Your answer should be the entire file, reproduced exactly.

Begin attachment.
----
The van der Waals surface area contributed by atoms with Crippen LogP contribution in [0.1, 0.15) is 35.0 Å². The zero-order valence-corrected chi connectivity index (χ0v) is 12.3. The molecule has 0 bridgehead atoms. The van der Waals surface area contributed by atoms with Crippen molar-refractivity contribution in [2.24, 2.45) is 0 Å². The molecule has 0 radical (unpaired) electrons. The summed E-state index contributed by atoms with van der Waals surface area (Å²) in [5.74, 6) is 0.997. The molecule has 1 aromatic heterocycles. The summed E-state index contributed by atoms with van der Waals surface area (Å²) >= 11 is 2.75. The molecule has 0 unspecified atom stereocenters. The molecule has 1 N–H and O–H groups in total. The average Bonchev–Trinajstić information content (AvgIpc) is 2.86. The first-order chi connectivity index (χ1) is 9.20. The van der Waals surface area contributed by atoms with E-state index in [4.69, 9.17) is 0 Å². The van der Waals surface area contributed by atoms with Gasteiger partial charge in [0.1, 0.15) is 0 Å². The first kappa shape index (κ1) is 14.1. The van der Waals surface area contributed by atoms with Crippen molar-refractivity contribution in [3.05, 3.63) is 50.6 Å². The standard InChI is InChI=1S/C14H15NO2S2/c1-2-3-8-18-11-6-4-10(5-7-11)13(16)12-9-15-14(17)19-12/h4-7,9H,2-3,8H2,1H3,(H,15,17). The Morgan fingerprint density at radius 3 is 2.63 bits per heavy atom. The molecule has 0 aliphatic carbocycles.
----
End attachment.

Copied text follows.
The van der Waals surface area contributed by atoms with Crippen LogP contribution in [0.1, 0.15) is 35.0 Å². The zero-order valence-corrected chi connectivity index (χ0v) is 12.3. The molecule has 0 bridgehead atoms. The van der Waals surface area contributed by atoms with Crippen molar-refractivity contribution in [2.24, 2.45) is 0 Å². The molecule has 0 radical (unpaired) electrons. The summed E-state index contributed by atoms with van der Waals surface area (Å²) in [5.74, 6) is 0.997. The molecule has 1 aromatic heterocycles. The summed E-state index contributed by atoms with van der Waals surface area (Å²) >= 11 is 2.75. The molecule has 0 unspecified atom stereocenters. The molecule has 1 N–H and O–H groups in total. The average Bonchev–Trinajstić information content (AvgIpc) is 2.86. The first-order chi connectivity index (χ1) is 9.20. The van der Waals surface area contributed by atoms with E-state index in [4.69, 9.17) is 0 Å². The van der Waals surface area contributed by atoms with Gasteiger partial charge in [0.1, 0.15) is 0 Å². The first kappa shape index (κ1) is 14.1. The van der Waals surface area contributed by atoms with Crippen molar-refractivity contribution in [3.05, 3.63) is 50.6 Å². The standard InChI is InChI=1S/C14H15NO2S2/c1-2-3-8-18-11-6-4-10(5-7-11)13(16)12-9-15-14(17)19-12/h4-7,9H,2-3,8H2,1H3,(H,15,17). The Morgan fingerprint density at radius 3 is 2.63 bits per heavy atom. The molecule has 0 aliphatic carbocycles.